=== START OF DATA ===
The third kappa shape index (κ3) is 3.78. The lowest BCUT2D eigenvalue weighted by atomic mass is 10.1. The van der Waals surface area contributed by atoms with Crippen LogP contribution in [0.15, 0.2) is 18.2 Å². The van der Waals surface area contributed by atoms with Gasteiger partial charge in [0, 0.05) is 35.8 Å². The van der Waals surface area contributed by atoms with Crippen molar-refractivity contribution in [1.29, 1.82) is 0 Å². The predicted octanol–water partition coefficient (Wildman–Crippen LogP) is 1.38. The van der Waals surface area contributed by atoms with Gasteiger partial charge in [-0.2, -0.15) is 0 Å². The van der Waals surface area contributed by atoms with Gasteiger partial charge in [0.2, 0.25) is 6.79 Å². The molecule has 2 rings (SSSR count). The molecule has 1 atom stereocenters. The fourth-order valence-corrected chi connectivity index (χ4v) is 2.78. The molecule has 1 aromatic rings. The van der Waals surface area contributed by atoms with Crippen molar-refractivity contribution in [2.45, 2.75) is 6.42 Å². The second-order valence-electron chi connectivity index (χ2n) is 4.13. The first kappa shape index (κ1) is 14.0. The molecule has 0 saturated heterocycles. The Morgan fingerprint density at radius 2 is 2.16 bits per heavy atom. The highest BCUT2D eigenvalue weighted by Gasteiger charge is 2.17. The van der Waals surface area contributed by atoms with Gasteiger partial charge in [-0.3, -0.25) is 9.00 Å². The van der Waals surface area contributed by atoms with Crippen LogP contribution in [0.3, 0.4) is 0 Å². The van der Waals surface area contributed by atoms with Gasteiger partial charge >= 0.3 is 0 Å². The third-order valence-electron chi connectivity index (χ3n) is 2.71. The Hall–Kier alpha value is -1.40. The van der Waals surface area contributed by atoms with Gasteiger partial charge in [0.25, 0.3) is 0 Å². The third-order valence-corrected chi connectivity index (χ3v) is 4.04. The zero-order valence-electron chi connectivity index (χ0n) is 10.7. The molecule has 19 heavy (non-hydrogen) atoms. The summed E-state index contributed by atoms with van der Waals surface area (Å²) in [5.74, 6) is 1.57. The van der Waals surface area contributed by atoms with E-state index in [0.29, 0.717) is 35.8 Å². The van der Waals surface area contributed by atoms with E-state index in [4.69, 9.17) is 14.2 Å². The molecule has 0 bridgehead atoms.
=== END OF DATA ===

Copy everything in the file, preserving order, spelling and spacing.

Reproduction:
The third kappa shape index (κ3) is 3.78. The lowest BCUT2D eigenvalue weighted by atomic mass is 10.1. The van der Waals surface area contributed by atoms with Crippen LogP contribution in [0.15, 0.2) is 18.2 Å². The van der Waals surface area contributed by atoms with Gasteiger partial charge in [0, 0.05) is 35.8 Å². The van der Waals surface area contributed by atoms with Crippen molar-refractivity contribution in [1.29, 1.82) is 0 Å². The predicted octanol–water partition coefficient (Wildman–Crippen LogP) is 1.38. The van der Waals surface area contributed by atoms with Gasteiger partial charge in [-0.2, -0.15) is 0 Å². The van der Waals surface area contributed by atoms with Gasteiger partial charge in [0.2, 0.25) is 6.79 Å². The molecule has 2 rings (SSSR count). The molecule has 1 atom stereocenters. The fourth-order valence-corrected chi connectivity index (χ4v) is 2.78. The molecule has 1 aromatic rings. The van der Waals surface area contributed by atoms with Crippen molar-refractivity contribution in [2.45, 2.75) is 6.42 Å². The second-order valence-electron chi connectivity index (χ2n) is 4.13. The first kappa shape index (κ1) is 14.0. The molecule has 0 saturated heterocycles. The Morgan fingerprint density at radius 2 is 2.16 bits per heavy atom. The highest BCUT2D eigenvalue weighted by Gasteiger charge is 2.17. The van der Waals surface area contributed by atoms with Gasteiger partial charge in [-0.3, -0.25) is 9.00 Å². The van der Waals surface area contributed by atoms with Crippen LogP contribution in [0.3, 0.4) is 0 Å². The van der Waals surface area contributed by atoms with Gasteiger partial charge >= 0.3 is 0 Å². The third-order valence-electron chi connectivity index (χ3n) is 2.71. The Hall–Kier alpha value is -1.40. The van der Waals surface area contributed by atoms with Gasteiger partial charge in [0.25, 0.3) is 0 Å². The third-order valence-corrected chi connectivity index (χ3v) is 4.04. The zero-order valence-electron chi connectivity index (χ0n) is 10.7. The molecule has 19 heavy (non-hydrogen) atoms. The summed E-state index contributed by atoms with van der Waals surface area (Å²) in [5.74, 6) is 1.57. The van der Waals surface area contributed by atoms with E-state index in [0.29, 0.717) is 35.8 Å². The van der Waals surface area contributed by atoms with E-state index in [4.69, 9.17) is 14.2 Å². The molecule has 0 bridgehead atoms.